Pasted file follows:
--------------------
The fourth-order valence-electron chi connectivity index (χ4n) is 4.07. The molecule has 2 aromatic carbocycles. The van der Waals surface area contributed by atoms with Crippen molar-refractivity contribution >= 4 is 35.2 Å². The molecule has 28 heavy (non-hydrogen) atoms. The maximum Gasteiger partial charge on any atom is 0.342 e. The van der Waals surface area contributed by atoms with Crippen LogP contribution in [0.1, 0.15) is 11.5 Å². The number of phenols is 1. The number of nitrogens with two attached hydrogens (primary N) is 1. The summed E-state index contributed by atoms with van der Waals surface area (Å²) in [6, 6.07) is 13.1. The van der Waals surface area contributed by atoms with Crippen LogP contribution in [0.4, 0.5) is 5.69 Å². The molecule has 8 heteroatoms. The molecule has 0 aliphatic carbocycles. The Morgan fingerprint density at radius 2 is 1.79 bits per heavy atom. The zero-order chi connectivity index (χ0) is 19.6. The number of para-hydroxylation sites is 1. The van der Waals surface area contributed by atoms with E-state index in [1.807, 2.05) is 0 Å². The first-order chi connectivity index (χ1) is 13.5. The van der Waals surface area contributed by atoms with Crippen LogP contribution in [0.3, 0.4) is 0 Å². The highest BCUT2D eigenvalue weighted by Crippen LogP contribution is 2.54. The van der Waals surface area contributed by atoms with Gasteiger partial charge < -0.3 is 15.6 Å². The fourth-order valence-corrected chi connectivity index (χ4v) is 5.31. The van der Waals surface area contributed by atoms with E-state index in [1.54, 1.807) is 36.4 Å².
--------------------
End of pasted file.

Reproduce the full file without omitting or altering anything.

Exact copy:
The fourth-order valence-electron chi connectivity index (χ4n) is 4.07. The molecule has 2 aromatic carbocycles. The van der Waals surface area contributed by atoms with Crippen molar-refractivity contribution >= 4 is 35.2 Å². The molecule has 28 heavy (non-hydrogen) atoms. The maximum Gasteiger partial charge on any atom is 0.342 e. The van der Waals surface area contributed by atoms with Crippen LogP contribution in [0.1, 0.15) is 11.5 Å². The number of phenols is 1. The number of nitrogens with two attached hydrogens (primary N) is 1. The summed E-state index contributed by atoms with van der Waals surface area (Å²) in [6, 6.07) is 13.1. The van der Waals surface area contributed by atoms with Crippen LogP contribution in [0.4, 0.5) is 5.69 Å². The molecule has 8 heteroatoms. The molecule has 0 aliphatic carbocycles. The Morgan fingerprint density at radius 2 is 1.79 bits per heavy atom. The zero-order chi connectivity index (χ0) is 19.6. The number of para-hydroxylation sites is 1. The van der Waals surface area contributed by atoms with E-state index in [1.807, 2.05) is 0 Å². The first-order chi connectivity index (χ1) is 13.5. The van der Waals surface area contributed by atoms with Crippen LogP contribution in [0.3, 0.4) is 0 Å². The highest BCUT2D eigenvalue weighted by Crippen LogP contribution is 2.54. The van der Waals surface area contributed by atoms with Gasteiger partial charge < -0.3 is 15.6 Å². The fourth-order valence-corrected chi connectivity index (χ4v) is 5.31. The van der Waals surface area contributed by atoms with E-state index in [1.54, 1.807) is 36.4 Å².